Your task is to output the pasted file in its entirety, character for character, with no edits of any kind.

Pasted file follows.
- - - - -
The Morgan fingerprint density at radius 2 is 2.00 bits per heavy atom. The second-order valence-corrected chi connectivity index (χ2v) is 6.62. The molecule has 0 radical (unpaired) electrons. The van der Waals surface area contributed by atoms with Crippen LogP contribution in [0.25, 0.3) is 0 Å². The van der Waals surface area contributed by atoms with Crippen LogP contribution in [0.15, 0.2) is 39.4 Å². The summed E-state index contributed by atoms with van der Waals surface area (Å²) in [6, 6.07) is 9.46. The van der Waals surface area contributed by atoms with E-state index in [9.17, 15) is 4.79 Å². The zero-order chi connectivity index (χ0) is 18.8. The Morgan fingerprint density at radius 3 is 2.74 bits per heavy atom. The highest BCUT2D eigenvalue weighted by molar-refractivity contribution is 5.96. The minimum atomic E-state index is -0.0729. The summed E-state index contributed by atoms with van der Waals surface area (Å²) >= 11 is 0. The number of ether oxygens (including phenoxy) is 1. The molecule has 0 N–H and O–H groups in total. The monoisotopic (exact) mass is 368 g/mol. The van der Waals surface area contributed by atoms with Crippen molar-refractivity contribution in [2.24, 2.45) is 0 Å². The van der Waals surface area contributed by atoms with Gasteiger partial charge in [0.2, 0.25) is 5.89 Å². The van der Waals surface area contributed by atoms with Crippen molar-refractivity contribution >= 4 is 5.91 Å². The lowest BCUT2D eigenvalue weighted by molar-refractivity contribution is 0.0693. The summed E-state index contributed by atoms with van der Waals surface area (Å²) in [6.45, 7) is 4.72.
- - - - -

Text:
The Morgan fingerprint density at radius 2 is 2.00 bits per heavy atom. The second-order valence-corrected chi connectivity index (χ2v) is 6.62. The molecule has 0 radical (unpaired) electrons. The van der Waals surface area contributed by atoms with Crippen LogP contribution in [0.25, 0.3) is 0 Å². The van der Waals surface area contributed by atoms with Crippen LogP contribution in [0.15, 0.2) is 39.4 Å². The summed E-state index contributed by atoms with van der Waals surface area (Å²) in [6, 6.07) is 9.46. The van der Waals surface area contributed by atoms with E-state index in [9.17, 15) is 4.79 Å². The zero-order chi connectivity index (χ0) is 18.8. The Morgan fingerprint density at radius 3 is 2.74 bits per heavy atom. The highest BCUT2D eigenvalue weighted by molar-refractivity contribution is 5.96. The minimum atomic E-state index is -0.0729. The summed E-state index contributed by atoms with van der Waals surface area (Å²) >= 11 is 0. The number of ether oxygens (including phenoxy) is 1. The molecule has 0 N–H and O–H groups in total. The monoisotopic (exact) mass is 368 g/mol. The van der Waals surface area contributed by atoms with Crippen molar-refractivity contribution in [2.24, 2.45) is 0 Å². The van der Waals surface area contributed by atoms with Gasteiger partial charge in [0.2, 0.25) is 5.89 Å². The van der Waals surface area contributed by atoms with Crippen molar-refractivity contribution >= 4 is 5.91 Å². The lowest BCUT2D eigenvalue weighted by molar-refractivity contribution is 0.0693. The summed E-state index contributed by atoms with van der Waals surface area (Å²) in [6.45, 7) is 4.72.